I mention all these things because I believe it is a framework that Jesus assumes in a very famous passage. And quite remarkably, it is a famous passage that very few connect to the passage that immediately follows it.

“And Jesus looked round about, and saith unto his disciples, How hardly shall they that have riches enter into the kingdom of God! And the disciples were astonished at his words. But Jesus answereth again, and saith unto them, Children, how hard is it for them that trust in riches to enter into the kingdom of God! It is easier for a camel to go through the eye of a needle, than for a rich man to enter into the kingdom of God. And they were astonished out of measure, saying among themselves, Who then can be saved? And Jesus looking upon them saith, With men it is impossible, but not with God: for with God all things are possible. Then Peter began to say unto him, Lo, we have left all, and have followed thee. And Jesus answered and said, Verily I say unto you, There is no man that hath left house, or brethren, or sisters, or father, or mother, or wife, or children, or lands, for my sake, and the gospel’s, but he shall receive an hundredfold now in this time, houses, and brethren, and sisters, and mothers, and children, and lands, with persecutions; and in the world to come eternal life. But many that are first shall be last; and the last first.”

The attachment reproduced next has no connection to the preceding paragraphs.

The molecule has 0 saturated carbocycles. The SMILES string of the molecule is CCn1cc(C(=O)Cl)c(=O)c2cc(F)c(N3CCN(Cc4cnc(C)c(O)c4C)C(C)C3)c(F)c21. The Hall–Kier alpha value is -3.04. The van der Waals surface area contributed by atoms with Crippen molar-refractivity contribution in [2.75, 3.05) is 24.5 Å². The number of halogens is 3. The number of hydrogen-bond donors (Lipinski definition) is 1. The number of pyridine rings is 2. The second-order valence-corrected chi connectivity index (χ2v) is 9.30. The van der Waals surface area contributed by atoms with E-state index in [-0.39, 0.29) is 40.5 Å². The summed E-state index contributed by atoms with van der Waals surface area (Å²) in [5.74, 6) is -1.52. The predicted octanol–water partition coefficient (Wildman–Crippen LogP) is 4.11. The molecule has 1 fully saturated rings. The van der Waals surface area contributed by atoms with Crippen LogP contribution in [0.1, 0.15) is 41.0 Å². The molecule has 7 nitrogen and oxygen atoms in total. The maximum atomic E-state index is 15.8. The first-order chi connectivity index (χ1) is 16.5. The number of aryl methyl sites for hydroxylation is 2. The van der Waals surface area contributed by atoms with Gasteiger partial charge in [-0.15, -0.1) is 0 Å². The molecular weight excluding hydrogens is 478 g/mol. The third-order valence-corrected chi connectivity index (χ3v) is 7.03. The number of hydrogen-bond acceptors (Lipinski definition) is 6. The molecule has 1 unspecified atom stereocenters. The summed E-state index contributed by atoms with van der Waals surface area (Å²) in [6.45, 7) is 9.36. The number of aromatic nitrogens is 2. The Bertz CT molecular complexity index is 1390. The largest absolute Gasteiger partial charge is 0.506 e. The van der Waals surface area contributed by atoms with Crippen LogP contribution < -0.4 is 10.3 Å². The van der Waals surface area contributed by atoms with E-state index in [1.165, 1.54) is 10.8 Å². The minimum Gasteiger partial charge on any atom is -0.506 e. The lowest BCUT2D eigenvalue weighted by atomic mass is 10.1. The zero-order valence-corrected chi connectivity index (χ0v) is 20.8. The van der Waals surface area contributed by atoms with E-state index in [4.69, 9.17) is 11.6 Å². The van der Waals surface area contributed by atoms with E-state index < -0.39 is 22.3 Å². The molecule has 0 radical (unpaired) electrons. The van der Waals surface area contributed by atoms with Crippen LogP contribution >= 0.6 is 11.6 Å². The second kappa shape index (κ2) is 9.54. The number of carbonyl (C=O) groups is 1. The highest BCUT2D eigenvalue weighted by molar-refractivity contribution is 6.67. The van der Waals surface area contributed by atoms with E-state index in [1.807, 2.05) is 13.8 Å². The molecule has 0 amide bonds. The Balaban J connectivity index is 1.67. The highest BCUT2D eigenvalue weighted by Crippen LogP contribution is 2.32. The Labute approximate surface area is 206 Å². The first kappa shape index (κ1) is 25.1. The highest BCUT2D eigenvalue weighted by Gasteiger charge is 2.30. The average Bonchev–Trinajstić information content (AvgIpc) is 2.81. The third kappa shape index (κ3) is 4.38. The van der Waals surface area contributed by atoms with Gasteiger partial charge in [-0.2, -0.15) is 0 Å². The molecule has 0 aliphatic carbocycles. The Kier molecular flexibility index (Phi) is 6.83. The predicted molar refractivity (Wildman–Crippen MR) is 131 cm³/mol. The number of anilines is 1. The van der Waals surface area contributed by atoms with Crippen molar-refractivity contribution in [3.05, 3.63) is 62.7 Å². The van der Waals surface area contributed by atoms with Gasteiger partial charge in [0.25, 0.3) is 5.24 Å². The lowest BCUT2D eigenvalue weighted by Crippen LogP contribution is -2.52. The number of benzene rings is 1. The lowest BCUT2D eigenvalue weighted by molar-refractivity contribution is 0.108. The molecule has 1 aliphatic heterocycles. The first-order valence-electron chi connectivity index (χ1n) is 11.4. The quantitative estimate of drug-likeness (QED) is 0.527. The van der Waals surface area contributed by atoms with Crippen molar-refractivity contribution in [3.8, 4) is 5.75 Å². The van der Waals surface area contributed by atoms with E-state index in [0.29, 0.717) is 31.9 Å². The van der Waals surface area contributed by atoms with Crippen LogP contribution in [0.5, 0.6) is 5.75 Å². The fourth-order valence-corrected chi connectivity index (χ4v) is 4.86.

Mark 10:23–31 (KJV)

Jesus had just disappointed the rich young ruler, who went away sad. Not to get distracted from our point or anything, but I believe that this rich young ruler to have been John Mark, the author of this particular gospel. Mark’s gospel is the only one that adds the detail that Jesus looked at him and loved him. We know that Mark was wealthy from the fact that the disciples were able to gather at his house in Jerusalem, which had to be big enough to house them, and a house slave named Rhoda was the one who went to the gate to respond to Peter’s knocking. I could also mention that I think he was the young man who fled naked from the scene of the Lord’s arrest (Mark 14:52), but if I brought that up, then we really would be getting distracted. The point is that the Lord had given him a high challenge that he could not meet, that of giving away his wealth, and so he went away grieved and despondent.

This introduces a most interesting stretch of the Lord’s teaching, one that we unfortunately interrupt part way through. Jesus looked around and said how difficult it was for people with riches to enter the kingdom of God (v. 23). The disciples were astonished at this (v. 24) because the Pharisaical movement was made up of merchants who had made their pile, and who could consequently retire to a life of religious devotion. The rigors that their sect required were a luxury that few working Israelites could afford to do, and if you assumed that their practices were true devotion and most necessary, then if they could not be saved . . . who could be? In response to their astonishment, the Lord simply repeated Himself, but with a slight variation. The first time He had said that it was really difficult for those who have riches to enter the kingdom. This second time He said how hard it was for those who trust in their riches to enter the kingdom. Keep your eye on that.